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  • About
  • The Global ETD Search service is a free service for researchers to find electronic theses and dissertations. This service is provided by the Networked Digital Library of Theses and Dissertations.
    Our metadata is collected from universities around the world. If you manage a university/consortium/country archive and want to be added, details can be found on the NDLTD website.

Regional income inequality in the United States, 1913-2003

Sommeiller, Estelle. January 2007 (has links)
Thesis (Ph.D.)--University of Delaware, 2006. / Principal faculty advisor: William Latham III, Dept. of Economics. Includes bibliographical references.

Measuring lifecycle inequality

Blewett, Edwin January 1982 (has links)
In this thesis, theoretically sound and empirically tractable solutions are provided to problems inherent in the traditional practice of measuring inequality in the distribution of annual income. Inequality is taken throughout to mean the extent to which society falls short of a situation in which everyone is equally well-off. The measurement of annual income inequality is inappropriate in this regard because it is consumption, not income, that produces welfare. Furthermore, individual, and therefore social, welfare depends on consumption over the lifecycle, not just in a single year. There are also problems of a less theoretical nature. Measured annual inequality includes an age-related component attributable to the shape of lifecycle income profiles. Annual inequality indices also fail to account for the effects of income mobility. In response to these problems, two new approaches to the measurement of inequality are proposed. In the welfare approach, an improved index of inequality is sought by replacing annual income with a summary statistic of lifecycle consumption. Lifecycle inequality is then decomposed within and among age-cohorts. Intercohort inequality captures the contribution of economic growth to total inequality, while intracohort inequality is an index of pure interpersonal inequality. The decomposition approach is a compromise between the inadequacy of measuring annual income inequality and the impossibility of measuring lifecycle consumption inequality. Total inequality is measured in panel consumption data treated as a single distribution, and then decomposed into indices of age-related, mobility-related, and pure interpersonal inequality. Empirical implementation of the decomposition approach indicates that age-, and especially mobility-related, inequality account for substantial portions of total measured inequality. Sensitivity tests of the decomposition approach indicate that it is a robust method of measuring inequality. Finally, the decomposition approach is applied to the problem of measuring the trend of inequality, widely observed to have been remarkably constant in the post-War period. Although the trend of measured annual inequality is constant, lifecycle inequality as measured using the decomposition approach declines over the sample period. The principal finding of this thesis is that the decomposition approach to the measurement of inequality is essential for an accurate assessment of the level and trend of pure interpersonal inequality. / Arts, Faculty of / Vancouver School of Economics / Graduate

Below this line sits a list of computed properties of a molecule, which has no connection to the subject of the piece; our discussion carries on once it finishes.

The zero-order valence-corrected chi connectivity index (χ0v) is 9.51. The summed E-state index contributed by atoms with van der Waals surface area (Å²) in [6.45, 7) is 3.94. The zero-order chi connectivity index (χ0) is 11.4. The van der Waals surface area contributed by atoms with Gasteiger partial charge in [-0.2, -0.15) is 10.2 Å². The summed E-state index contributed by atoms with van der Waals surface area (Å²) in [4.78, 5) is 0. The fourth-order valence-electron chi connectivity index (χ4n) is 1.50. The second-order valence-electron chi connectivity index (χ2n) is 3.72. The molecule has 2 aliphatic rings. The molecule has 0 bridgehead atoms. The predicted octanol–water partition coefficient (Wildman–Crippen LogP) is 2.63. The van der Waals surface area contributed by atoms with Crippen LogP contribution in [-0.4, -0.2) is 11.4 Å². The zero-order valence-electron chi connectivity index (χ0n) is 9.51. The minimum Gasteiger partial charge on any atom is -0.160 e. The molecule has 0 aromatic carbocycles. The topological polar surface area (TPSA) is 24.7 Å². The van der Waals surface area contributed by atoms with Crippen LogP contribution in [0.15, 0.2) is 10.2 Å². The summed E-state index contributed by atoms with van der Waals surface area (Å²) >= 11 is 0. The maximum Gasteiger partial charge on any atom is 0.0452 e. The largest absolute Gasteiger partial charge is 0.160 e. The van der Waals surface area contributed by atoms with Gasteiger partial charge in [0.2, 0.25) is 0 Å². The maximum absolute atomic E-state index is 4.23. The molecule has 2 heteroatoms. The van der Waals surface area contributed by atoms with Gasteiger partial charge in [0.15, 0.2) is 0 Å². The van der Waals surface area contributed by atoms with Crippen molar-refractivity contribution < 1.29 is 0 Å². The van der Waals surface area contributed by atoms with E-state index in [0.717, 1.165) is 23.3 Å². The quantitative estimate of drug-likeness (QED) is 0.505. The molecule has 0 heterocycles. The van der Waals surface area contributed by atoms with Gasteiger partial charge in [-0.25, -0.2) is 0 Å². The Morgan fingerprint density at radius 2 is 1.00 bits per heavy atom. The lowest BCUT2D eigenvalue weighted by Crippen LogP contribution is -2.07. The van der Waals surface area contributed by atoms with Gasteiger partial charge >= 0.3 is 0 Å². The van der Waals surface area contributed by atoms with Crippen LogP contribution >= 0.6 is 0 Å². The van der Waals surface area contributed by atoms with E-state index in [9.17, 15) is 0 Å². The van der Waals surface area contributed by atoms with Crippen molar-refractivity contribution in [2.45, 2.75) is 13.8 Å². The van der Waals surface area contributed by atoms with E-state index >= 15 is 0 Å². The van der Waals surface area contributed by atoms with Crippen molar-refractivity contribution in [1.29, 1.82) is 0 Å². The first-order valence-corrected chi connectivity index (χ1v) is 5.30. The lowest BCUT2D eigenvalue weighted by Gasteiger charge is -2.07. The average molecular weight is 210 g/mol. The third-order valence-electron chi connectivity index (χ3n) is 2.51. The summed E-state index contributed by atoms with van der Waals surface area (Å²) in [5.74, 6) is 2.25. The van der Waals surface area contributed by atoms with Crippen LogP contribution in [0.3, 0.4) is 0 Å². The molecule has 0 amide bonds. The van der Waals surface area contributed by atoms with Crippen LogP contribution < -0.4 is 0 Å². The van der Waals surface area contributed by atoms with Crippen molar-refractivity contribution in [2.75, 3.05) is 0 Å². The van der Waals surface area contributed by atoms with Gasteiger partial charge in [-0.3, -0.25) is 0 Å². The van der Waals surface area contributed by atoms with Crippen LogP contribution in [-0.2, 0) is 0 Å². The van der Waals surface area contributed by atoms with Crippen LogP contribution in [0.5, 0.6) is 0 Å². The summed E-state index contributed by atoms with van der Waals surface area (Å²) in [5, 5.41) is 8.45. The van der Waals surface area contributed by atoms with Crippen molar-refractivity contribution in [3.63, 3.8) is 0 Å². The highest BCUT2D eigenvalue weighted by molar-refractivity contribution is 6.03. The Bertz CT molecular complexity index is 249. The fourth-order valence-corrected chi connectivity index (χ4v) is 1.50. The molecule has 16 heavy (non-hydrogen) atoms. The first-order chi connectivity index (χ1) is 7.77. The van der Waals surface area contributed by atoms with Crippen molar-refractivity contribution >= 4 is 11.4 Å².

Modelling of income distribution

林漢坤, Lam, Hon-kwan. January 1989 (has links)
published_or_final_version / Statistics / Master / Master of Social Sciences

A study of the measurement of income inequality: with special reference to Hong Kong

Leung, Kwan-chi., 梁坤志. January 1992 (has links)
published_or_final_version / Economics / Master / Master of Social Sciences

Globalization, growth and regional disparity testing Thailand's experience 1981-2003 /

Threetep Nopkhun. January 2005 (has links)
Thesis (Ph. D.)--Northern Illinois University, 2005. / Includes bibliographical references (leaves [214]-219).

Market or bureaucracy a multilevel organizational study of income inequality in urban China /

Wang, Gao. January 1998 (has links)
Thesis (Ph. D.)--Yale University, 1998. / Includes bibliographical references (leaves 218-225).

Essays on Thailand's financial crisis and economic inequality

Chutatong Charumilind. January 1900 (has links)
Thesis (Ph. D.)--Cornell University, 2002. / Vita. Includes bibliographical references (p. 131-134).

Three essays on population, income, and distribution

Ng, Hoi-tak, Philip., 吳凱特. January 2006 (has links)
published_or_final_version / abstract / Economics and Finance / Doctoral / Doctor of Philosophy

Provincial economic growth, inter provincial and coastal inland income inequality in China from 1991 to 1999

Wang, Zheng January 2003 (has links)
No description available.

Salary Inequality in the NBA: Changing Returns to Skill or Wider Skill Distributions?

Breslow, Jonah F 01 January 2017 (has links)
In this paper, I examine trends in salary inequality from the 1985-86 NBA season to the 2015-16 NBA season. Income and wealth inequality have been extremely important issues recently, which motivated me to analyze inequality in the NBA. I investigated if salary inequality trends in the NBA can be explained by either returns to skill or widening skill distributions. I used Pareto exponents to measure inequality levels and tested to see if the levels changed over the sample. Then, I estimated league-wide returns to skill. I found that returns to skill have not significantly changed, but variance in skill has increased. This result explained some of the variation in salary distributions. This could potentially influence future Collective Bargaining Agreements insofar as it provides an explanation for widening NBA salary distributions as opposed to a judgment whether greater levels of inequality is either good or bad for the NBA.

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